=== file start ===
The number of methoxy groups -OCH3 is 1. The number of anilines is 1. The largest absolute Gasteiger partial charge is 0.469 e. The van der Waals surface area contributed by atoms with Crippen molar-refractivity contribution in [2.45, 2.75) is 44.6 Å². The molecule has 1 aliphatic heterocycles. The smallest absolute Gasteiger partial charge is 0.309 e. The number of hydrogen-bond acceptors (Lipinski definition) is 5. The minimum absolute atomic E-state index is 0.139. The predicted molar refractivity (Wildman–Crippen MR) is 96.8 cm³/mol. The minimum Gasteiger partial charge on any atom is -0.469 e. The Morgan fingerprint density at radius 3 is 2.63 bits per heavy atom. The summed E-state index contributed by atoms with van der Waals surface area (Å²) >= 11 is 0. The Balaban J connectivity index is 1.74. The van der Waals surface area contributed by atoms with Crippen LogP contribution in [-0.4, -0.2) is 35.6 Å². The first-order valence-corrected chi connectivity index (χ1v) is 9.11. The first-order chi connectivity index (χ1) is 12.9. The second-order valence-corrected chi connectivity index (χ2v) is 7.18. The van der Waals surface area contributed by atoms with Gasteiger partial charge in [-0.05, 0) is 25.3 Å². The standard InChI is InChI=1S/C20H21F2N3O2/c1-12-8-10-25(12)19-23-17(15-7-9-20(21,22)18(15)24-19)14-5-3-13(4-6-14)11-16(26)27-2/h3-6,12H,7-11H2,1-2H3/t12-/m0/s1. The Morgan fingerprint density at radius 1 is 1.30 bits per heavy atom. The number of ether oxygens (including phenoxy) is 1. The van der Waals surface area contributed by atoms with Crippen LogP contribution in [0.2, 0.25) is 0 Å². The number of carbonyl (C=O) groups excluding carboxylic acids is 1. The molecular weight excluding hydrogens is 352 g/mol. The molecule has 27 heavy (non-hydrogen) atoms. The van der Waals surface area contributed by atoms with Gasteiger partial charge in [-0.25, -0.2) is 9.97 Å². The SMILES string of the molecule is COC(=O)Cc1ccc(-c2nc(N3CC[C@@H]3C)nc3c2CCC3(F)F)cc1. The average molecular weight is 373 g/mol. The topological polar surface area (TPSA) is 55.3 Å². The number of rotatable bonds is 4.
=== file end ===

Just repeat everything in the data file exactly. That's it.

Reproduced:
The number of methoxy groups -OCH3 is 1. The number of anilines is 1. The largest absolute Gasteiger partial charge is 0.469 e. The van der Waals surface area contributed by atoms with Crippen molar-refractivity contribution in [2.45, 2.75) is 44.6 Å². The molecule has 1 aliphatic heterocycles. The smallest absolute Gasteiger partial charge is 0.309 e. The number of hydrogen-bond acceptors (Lipinski definition) is 5. The minimum absolute atomic E-state index is 0.139. The predicted molar refractivity (Wildman–Crippen MR) is 96.8 cm³/mol. The minimum Gasteiger partial charge on any atom is -0.469 e. The Morgan fingerprint density at radius 3 is 2.63 bits per heavy atom. The summed E-state index contributed by atoms with van der Waals surface area (Å²) >= 11 is 0. The Balaban J connectivity index is 1.74. The van der Waals surface area contributed by atoms with Crippen LogP contribution in [-0.4, -0.2) is 35.6 Å². The first-order valence-corrected chi connectivity index (χ1v) is 9.11. The first-order chi connectivity index (χ1) is 12.9. The second-order valence-corrected chi connectivity index (χ2v) is 7.18. The van der Waals surface area contributed by atoms with Gasteiger partial charge in [-0.05, 0) is 25.3 Å². The standard InChI is InChI=1S/C20H21F2N3O2/c1-12-8-10-25(12)19-23-17(15-7-9-20(21,22)18(15)24-19)14-5-3-13(4-6-14)11-16(26)27-2/h3-6,12H,7-11H2,1-2H3/t12-/m0/s1. The Morgan fingerprint density at radius 1 is 1.30 bits per heavy atom. The number of ether oxygens (including phenoxy) is 1. The van der Waals surface area contributed by atoms with Crippen LogP contribution in [0.2, 0.25) is 0 Å². The number of carbonyl (C=O) groups excluding carboxylic acids is 1. The molecular weight excluding hydrogens is 352 g/mol. The molecule has 27 heavy (non-hydrogen) atoms. The van der Waals surface area contributed by atoms with Gasteiger partial charge in [-0.25, -0.2) is 9.97 Å². The SMILES string of the molecule is COC(=O)Cc1ccc(-c2nc(N3CC[C@@H]3C)nc3c2CCC3(F)F)cc1. The average molecular weight is 373 g/mol. The topological polar surface area (TPSA) is 55.3 Å². The number of rotatable bonds is 4.